As is evident while surveying these countries, only two other regions remained in the entire civilised world, namely China and India, and beyond these two we do not find any other place in the world which could be termed civilised, This detail has been mentioned here because certain people, especially among the educated class whether in Iran or here in Germany raise the question whether the prophet brought Islam as a universal religion, and if so, how much did he know about the world outside the Arabian peninsula? The answer is: firstly, that we do not call a person 'prophet' on account of his having been formally educated or having studied books and maps etc. A prophet to us is a person who acquires all the necessary knowledge through divine revelation, and this is without bounds or limits. Secondly, the Prophet (a.s.) in his own time, had sent communications to the rulers of these regions and hence the question whether the Prophet was aware of the other non Arab nations and their basic needs would seem to be a childish question. History has recorded that the Prophet (a.s.), in the third year of his ordainment, was commanded by God to make his call to Islam public and declare it to all his neighbours, relatives and the Quraish. For this purpose he issued an open invitation inviting all to his house, and declared that they would soon have a religious code which would open the gates of the palaces of (Khusrow, the Emperor of Iran) and of caesar and other rulers. Also in the sixth year of his ordainment, he sent letters to the rulers of the three small regions of Hira, Ghassan and Yemen; first to Bazan king of Yemen, then to Khusrow Parviz emperor of Iran, then to the emperor of Eastern Rome, then to the ruler of Egypt (Maquqass), and next to Najashi (Negus) king of Abyssinia. All these letters have been recorded in history, and there is no doubt or question about them. What remains to be said is whether the Prophet of Islam knew of such places as India and China or not. Anyone who has the slightest acquaintance with Arab's history would know that one of the principal occupations of life for Arab merchants was the transportation of goods. There they carried from China and India via the Sea of Oman and Hejaz to Europe, i.e. Rome. Thus, not only the prophet but Arab traders as well were familiar with India and China and even their products such as spices, perfumes, handicrafts and China ware which were the industrial and agricultural products of India and China at that time. Trade in such commodities was a part of the commercial pre-occupation of the Arabs of that time. Therefore in discussions should someone raise the question whether the Prophet of Islam was aware of human civilisations existing in the world or not, becomes quite irrelevant. It is likely someone may ask Prophet knew of the inhabited regions of the earth, though we could not possibly answer this question, since we do not believe that he know everything but rather that whatever he needed to know was provided to him through revelation. I really cannot imagine if the Prophet (a.s.) needed to know about all these places in those times.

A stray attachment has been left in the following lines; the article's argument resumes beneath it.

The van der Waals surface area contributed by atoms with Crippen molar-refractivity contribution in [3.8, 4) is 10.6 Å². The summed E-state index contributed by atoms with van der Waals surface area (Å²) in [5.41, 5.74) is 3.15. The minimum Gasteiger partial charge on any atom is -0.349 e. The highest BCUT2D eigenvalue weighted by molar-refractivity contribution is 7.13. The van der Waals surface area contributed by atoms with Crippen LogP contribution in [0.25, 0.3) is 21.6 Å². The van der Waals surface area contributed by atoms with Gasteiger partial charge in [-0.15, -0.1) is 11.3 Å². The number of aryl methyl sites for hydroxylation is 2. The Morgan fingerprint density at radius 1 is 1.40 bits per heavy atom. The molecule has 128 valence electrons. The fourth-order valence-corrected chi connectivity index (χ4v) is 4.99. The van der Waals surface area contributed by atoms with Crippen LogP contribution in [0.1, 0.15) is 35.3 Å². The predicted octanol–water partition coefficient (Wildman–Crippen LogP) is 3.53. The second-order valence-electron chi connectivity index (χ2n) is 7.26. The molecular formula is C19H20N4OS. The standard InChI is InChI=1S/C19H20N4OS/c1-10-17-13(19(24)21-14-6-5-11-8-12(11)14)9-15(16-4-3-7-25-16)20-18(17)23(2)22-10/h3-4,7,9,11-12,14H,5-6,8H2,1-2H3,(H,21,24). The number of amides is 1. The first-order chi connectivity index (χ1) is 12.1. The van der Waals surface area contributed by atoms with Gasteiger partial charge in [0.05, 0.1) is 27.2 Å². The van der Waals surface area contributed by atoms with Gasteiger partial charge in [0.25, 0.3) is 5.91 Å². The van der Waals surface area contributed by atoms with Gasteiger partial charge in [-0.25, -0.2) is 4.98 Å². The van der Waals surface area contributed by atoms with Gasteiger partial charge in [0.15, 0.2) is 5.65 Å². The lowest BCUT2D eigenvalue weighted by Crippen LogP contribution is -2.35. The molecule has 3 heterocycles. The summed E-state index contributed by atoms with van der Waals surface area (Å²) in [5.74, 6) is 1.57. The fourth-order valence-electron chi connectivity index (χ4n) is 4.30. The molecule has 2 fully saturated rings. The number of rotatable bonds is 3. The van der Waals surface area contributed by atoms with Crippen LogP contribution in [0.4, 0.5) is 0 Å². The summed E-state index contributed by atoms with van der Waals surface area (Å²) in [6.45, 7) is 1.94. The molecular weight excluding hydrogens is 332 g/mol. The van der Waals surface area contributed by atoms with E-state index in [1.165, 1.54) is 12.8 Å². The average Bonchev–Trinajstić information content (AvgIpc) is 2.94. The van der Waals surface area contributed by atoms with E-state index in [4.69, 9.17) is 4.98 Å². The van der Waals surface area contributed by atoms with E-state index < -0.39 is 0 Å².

Geographical Situation